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Handbook on Methods for Climate Change Impact Assessment and Adaptation Strategies
Revitalizing Indigenous Languages
DRAFT Watershed Survey manual for lakes and Rivers
 
Help at hand for development practitioners in the Himalayas-tried and tested methods with potential for application in the Himalayas.

Effecting development in the Himalayan region is a steep challenge. Given the paucity of documented development work and success stories in the region, there is not much to guide development action, and development practitioners must experiment and learn. While this could be the wellspring of innovations, it also tends to dissuade practitioners from undertaking development work.

 

Researchers and development practitioners in various parts of the world have developed models and guides that could be applied in the Himalayas. The HV team has culled out some such models, indicators and guides that have the potential of facilitating development in the Himalayan region, and these are presented in this section.

 
Habitat Assessment Model: A Tool to Improve Wildlife Habitat Management
by L. R. Roath, et al.
Natural resource managers are faced with a complex and dynamic set of challenges. In order to set and meet wildlife population objectives, it is necessary to understand complex habitat relationships and make sound land management decisions. Many ecosystem processes including disturbance, wildlife movement, and nutrient cycling transcend administrative boundaries. As a result, the management actions taken on public lands cannot be separated from the impacts on adjacent private lands and vice versa (Yaffee and Wondolleck, 1997). To effectively manage at the ecosystem level it is necessary for public and private land managers to collaborate and discuss management goals for their adjacent lands. Development of common ground and a straightforward decision making framework to facilitate the implementation of sound habitat management practices is critical.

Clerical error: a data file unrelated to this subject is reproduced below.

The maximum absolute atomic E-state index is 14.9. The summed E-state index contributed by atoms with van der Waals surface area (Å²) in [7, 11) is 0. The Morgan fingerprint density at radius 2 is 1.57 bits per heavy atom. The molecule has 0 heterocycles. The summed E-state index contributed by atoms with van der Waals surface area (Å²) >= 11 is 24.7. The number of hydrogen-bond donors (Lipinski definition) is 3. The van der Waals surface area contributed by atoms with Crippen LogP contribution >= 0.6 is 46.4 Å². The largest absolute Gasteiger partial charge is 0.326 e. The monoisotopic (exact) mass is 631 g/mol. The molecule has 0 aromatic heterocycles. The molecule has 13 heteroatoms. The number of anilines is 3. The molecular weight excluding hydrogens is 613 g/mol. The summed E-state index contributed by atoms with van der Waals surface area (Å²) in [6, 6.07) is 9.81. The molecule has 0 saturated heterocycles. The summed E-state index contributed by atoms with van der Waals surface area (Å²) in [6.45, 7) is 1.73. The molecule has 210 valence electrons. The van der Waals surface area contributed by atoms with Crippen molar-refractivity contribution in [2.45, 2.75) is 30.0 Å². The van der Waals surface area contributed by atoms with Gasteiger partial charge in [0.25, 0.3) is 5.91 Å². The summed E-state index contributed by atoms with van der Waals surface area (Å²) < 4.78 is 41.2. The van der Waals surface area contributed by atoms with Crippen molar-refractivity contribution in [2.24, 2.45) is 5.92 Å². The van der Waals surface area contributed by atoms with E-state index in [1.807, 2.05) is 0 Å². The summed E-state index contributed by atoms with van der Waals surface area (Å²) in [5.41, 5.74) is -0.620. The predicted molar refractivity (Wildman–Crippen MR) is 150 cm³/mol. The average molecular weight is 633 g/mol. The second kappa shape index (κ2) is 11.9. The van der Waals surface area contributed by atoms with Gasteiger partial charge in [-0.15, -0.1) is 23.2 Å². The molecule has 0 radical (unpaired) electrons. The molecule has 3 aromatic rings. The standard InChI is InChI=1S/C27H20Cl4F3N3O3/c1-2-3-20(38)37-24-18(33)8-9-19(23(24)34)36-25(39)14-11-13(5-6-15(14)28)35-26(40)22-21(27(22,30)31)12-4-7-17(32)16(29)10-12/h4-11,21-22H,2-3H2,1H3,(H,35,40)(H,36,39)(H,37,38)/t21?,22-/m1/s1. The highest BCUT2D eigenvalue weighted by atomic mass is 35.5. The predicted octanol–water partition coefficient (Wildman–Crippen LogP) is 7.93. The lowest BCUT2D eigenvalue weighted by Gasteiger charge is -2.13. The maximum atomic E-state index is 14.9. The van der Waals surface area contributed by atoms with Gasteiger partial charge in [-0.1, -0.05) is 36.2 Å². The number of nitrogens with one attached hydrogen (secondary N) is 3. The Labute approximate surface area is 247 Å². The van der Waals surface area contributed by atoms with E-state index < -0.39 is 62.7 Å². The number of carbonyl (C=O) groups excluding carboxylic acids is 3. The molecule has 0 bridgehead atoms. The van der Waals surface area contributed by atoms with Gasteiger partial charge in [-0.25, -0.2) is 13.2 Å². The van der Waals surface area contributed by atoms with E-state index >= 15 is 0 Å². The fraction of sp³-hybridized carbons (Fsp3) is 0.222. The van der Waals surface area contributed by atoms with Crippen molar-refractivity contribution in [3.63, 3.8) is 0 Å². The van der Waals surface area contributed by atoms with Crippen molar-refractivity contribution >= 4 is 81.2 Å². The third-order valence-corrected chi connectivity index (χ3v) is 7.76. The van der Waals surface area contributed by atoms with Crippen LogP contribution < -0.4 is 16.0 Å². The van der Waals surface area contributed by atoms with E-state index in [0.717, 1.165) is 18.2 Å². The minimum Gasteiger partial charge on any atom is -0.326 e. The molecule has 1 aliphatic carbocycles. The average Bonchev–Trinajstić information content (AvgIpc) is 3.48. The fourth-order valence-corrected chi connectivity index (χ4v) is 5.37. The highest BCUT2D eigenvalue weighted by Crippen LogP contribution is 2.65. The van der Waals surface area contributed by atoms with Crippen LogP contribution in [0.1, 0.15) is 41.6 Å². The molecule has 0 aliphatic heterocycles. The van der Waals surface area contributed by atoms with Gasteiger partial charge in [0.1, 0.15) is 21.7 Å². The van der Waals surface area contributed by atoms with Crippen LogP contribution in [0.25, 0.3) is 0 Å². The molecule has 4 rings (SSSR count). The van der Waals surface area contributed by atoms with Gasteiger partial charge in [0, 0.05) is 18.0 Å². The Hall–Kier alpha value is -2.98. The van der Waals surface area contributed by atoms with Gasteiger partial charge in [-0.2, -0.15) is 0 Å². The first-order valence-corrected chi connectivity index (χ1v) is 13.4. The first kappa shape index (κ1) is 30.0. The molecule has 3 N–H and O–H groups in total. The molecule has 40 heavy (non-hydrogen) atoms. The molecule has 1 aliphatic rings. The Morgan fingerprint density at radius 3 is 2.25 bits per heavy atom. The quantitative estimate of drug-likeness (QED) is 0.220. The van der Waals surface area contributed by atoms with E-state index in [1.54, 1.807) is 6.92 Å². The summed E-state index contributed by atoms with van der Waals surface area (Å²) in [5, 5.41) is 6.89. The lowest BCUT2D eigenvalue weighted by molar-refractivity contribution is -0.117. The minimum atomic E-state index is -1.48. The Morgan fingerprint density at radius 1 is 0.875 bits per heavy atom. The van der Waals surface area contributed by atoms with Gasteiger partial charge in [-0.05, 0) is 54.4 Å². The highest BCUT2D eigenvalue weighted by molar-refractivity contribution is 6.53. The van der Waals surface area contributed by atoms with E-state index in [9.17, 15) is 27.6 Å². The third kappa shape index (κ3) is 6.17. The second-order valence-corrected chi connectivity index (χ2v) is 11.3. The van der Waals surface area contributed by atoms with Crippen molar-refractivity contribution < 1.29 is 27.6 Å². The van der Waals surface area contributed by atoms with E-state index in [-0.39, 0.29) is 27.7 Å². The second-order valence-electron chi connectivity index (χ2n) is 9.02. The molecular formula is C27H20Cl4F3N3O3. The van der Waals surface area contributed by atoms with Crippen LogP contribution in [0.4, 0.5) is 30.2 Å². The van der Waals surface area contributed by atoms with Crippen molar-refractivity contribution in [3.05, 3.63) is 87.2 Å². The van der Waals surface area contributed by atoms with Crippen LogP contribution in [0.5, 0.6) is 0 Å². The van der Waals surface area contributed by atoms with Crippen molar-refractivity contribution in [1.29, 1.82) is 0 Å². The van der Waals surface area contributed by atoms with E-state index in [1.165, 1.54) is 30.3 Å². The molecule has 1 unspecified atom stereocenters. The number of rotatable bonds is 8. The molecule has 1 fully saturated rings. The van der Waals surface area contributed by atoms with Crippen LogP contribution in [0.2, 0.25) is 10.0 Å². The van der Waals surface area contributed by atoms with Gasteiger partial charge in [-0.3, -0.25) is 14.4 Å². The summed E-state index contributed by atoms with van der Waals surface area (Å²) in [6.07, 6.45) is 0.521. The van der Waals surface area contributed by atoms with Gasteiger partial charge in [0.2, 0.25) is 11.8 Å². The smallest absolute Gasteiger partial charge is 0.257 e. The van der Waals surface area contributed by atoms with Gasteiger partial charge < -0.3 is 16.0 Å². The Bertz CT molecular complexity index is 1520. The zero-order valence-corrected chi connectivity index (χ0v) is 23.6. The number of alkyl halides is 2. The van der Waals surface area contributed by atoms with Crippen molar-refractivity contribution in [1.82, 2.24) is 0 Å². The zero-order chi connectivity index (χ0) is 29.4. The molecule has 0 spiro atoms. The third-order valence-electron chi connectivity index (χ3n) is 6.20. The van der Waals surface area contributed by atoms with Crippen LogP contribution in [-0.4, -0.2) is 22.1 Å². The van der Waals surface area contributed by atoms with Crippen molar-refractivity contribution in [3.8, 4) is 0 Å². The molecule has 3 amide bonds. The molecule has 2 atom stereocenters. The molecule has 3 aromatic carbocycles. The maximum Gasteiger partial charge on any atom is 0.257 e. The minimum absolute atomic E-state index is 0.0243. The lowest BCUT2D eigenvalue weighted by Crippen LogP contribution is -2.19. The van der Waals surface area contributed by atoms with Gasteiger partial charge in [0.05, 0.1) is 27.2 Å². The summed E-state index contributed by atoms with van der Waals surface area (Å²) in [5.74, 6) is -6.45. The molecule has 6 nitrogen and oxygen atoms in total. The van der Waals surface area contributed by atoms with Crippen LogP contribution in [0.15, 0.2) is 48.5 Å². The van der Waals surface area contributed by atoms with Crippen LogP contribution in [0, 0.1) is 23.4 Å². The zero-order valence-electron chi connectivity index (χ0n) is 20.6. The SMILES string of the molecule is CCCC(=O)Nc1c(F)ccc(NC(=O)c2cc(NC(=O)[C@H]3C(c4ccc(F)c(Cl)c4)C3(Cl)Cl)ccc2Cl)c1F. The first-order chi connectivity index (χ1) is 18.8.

In an effort to resolve fence and forage conflicts on private and public lands, the Colorado Division of Wildlife (CDOW) created the Habitat Partnership Program (HPP). In the winter of 1988-89 concerns over increasing populations of big game and the ensuing fence and forage damages pushed Colorado agricultural groups to propose new legislation to expand CDOW liability for game damages. The two main points of contention were 1) farmers and ranchers were concerned with the ineffectiveness of the Division of Wildlife's
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Revitalizing Indigenous Languages
This compilation is based on the premise that no one person, community, school, university, tribe, or government program has all the answers to keeping any indigenous language alive. It is only through sharing successes and learning from failures that the extinction of indigenous languages can be prevented. The compiled papers seek to create a network of information sharing between indigenous communities while getting the word out about the importance and value of indigenous languages, the current peril they are in, and what can be done to revitalize them.The book seeks to explore a continuum of eight stages of language loss - stage eight being the closest to total extinction...